Compared to other projects, what makes this project different?
In my opinion, the idea of being part of this megaproject connecting Baltic countries with Poland and Finland, and to have a possibility to contribute to the improvement of the communication between these countries, adding our values and experience is simply an exceptional source of motivation.
There are some aspects that make this section an extraordinary engineering challenge. First, the total length of this section is 94 km, which is comparatively long if we l look at other high-speed railway projects. Another interesting angle is that we have also been using BIM methodology since the very early stages, which is another hallmark of this project.
Secondly, there are three different stages of the design in this project that must be accomplished according to the time schedule; every stage of design has its own objectives in terms of design, and its own level of detail, and covers a wide range of studies for a single subsection.
Finally, the particular conditions of the country where we are developing the project can be of a challenge – the weather conditions, a request to always have a “plan B” for the site investigations (and sometimes even a “plan C”), size of a country in terms of its population – all of these can be factors that affect implementation of the task.
How would you describe your experience working with local partners in the Baltics? Where and how do you find local talent?
We have recruited a wide range of professionals – technologically advanced and committed to the project. Our local staff, shaped by engineers, technicians, and assistants, are doing an excellent job. In the beginning, we were said that Estonians may have cultural differences, however when you get to know them, you realize that it is more a stereotype than a reality. Coming from Spain, one may think that the differences between professionals are going to be bigger, but the truth is that we are not so different at the end – in the “engineering world” we are used to face the same challenges and, while we do have some differences, they are not as big as one could imagine.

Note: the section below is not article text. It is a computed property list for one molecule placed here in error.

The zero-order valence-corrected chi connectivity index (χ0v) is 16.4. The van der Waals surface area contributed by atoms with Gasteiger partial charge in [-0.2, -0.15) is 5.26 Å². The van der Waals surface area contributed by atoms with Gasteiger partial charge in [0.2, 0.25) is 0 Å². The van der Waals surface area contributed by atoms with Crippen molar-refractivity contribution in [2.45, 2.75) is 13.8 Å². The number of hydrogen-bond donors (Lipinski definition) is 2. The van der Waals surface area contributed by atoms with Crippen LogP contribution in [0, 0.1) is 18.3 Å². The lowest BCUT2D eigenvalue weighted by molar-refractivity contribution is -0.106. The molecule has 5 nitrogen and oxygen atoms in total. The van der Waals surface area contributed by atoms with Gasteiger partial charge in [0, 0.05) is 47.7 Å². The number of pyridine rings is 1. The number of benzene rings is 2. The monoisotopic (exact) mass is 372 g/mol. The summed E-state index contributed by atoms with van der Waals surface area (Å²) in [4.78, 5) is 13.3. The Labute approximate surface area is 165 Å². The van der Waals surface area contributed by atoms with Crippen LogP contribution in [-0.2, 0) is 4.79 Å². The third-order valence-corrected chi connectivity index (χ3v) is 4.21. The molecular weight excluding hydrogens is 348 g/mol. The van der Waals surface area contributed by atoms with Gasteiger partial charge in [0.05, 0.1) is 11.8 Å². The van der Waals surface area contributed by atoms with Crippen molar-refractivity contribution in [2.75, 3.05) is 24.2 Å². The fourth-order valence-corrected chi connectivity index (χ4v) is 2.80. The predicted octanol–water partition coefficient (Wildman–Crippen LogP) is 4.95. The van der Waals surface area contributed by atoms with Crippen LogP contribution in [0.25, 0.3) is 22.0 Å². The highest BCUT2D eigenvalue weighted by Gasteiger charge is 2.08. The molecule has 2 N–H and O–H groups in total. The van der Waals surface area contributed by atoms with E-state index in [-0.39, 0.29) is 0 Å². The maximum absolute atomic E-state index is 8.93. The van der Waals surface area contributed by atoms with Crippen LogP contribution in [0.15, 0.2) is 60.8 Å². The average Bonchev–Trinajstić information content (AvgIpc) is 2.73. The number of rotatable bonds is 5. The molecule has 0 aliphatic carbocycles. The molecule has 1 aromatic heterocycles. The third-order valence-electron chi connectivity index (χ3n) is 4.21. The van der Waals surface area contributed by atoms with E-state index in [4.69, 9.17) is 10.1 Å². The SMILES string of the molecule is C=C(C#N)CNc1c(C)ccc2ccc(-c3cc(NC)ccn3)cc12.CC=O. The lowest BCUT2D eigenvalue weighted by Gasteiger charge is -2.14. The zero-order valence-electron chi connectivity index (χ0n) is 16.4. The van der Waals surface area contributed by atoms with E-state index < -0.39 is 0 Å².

What have been the biggest successes in this project?
Even though we have been working on this project for more than a year and our team has covered the first stages of design in 2 subsections out of 3 (the section is divided into three subsections), it is still soon to talk about successes.
This project raises constant challenges daily and our teams must find the right balance to design solutions that comply with our standards in terms of technical design considering environment constraints, and also managing and having under control the possible risks. Therefore, we sometimes have to develop specific solutions to unblock relevant milestones, like for example the site investigations and the design of the future embankment in Rääma bog which was successfully completed after the study of several methodologies, or the geotechnical investigations in Pärnu river which were undertaken from the existing old railway bridge close to our future bridge (the idea of one our geologists).
In terms of design, to achieve the deadlines agreed in the time schedule and reaching the adequate level of quality in permanent coordination with the client is mostly near to success, but we still have a long way to go.
Another positive fact to remark on is the shaping of a huge team of different nationalities who are committed to the project and the coordination between all the parties, starting with our partners in Obermeyer and continuing with our local partners, whom I would like to mention: Skepast&Puhkim OÜ, ELLE OÜ, Reaalprojekt OÜ and Roadplan OÜ. I would like to have a special mention for our client RB Rail and its management board which is supporting us and doing very diligent and practical management of the project.
What advice can you give to other companies that are planning to join the project and participate in tenders?
First, I think that the local factor is a must when considering this cooperation since this will mean a significant improvement in their design work and the time schedule. Second, a good preliminary study of the ground conditions and local environment. Third, if the winter is present… a good winter coat!